Bioanalytical approaches for the detection, characterization, and risk assessment of micro/nanoplastics in agriculture and food systems

Chenxu Yu, Paul Takhistov, Evangelyn Alocilja, Jose Reyes de Corcuera, Margaret W. Frey, Carmen L. Gomes, Yu J. Mao, Eric S. McLamore, Mengshi Lin, Olga V. Tsyusko, Tzuen Rong J. Tzeng, Jeong Yeol Yoon, Anhong Zhou

Research output: Contribution to journalReview articlepeer-review

4 Scopus citations


This review discusses the most recent literature (mostly since 2019) on the presence and impact of microplastics (MPs, particle size of 1 μm to 5 mm) and nanoplastics (NPs, particle size of 1 to 1000 nm) throughout the agricultural and food supply chain, focusing on the methods and technologies for the detection and characterization of these materials at key entry points. Methods for the detection of M/NPs include electron and atomic force microscopy, vibrational spectroscopy (FTIR and Raman), hyperspectral (bright field and dark field) and fluorescence imaging, and pyrolysis–gas chromatography coupled to mass spectrometry. Microfluidic biosensors and risk assessment assays of MP/NP for in vitro, in vivo, and in silico models have also been used. Advantages and limitations of each method or approach in specific application scenarios are discussed to highlight the scientific and technological obstacles to be overcome in future research. Although progress in recent years has increased our understanding of the mechanisms and the extent to which MP/NP affects health and the environment, many challenges remain largely due to the lack of standardized and reliable detection and characterization methods. Most of the methods available today are low-throughput, which limits their practical application to food and agricultural samples. Development of rapid and high-throughput field-deployable methods for onsite screening of MP/NPs is therefore a high priority. Based on the current literature, we conclude that detecting the presence and understanding the impact of MP/NP throughout the agricultural and food supply chain require the development of novel deployable analytical methods and sensors, the combination of high-precision lab analysis with rapid onsite screening, and a data hub(s) that hosts and curates data for future analysis. Graphical abstract: [Figure not available: see fulltext.]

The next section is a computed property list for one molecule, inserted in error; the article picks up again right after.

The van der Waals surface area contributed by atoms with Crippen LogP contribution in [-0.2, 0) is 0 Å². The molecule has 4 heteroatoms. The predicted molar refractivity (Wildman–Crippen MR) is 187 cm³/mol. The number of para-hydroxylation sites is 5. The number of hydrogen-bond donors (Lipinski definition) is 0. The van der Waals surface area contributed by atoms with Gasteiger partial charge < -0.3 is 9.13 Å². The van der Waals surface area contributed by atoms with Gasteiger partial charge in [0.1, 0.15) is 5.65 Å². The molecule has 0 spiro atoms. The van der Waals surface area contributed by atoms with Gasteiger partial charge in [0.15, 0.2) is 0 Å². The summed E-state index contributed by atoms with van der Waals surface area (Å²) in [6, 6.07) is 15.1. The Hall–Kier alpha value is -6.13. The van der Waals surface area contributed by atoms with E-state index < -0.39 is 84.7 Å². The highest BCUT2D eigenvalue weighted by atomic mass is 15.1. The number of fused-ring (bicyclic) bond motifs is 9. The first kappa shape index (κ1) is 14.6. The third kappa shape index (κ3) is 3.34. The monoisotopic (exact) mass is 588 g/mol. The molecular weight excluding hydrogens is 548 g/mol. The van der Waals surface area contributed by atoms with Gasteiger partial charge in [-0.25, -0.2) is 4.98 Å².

Original languageEnglish
Pages (from-to)4591-4612
Number of pages22
JournalAnalytical and Bioanalytical Chemistry
Issue number16
StatePublished - Jul 2022

Bibliographical note

Funding Information:
This work was supported by the USDA-NIFA multistate project NC-1194.

Publisher Copyright:
© 2022, Springer-Verlag GmbH Germany, part of Springer Nature.


  • Agriculture and food systems
  • Detection
  • Microplastics
  • Nanoplastics

ASJC Scopus subject areas

  • Analytical Chemistry
  • Biochemistry


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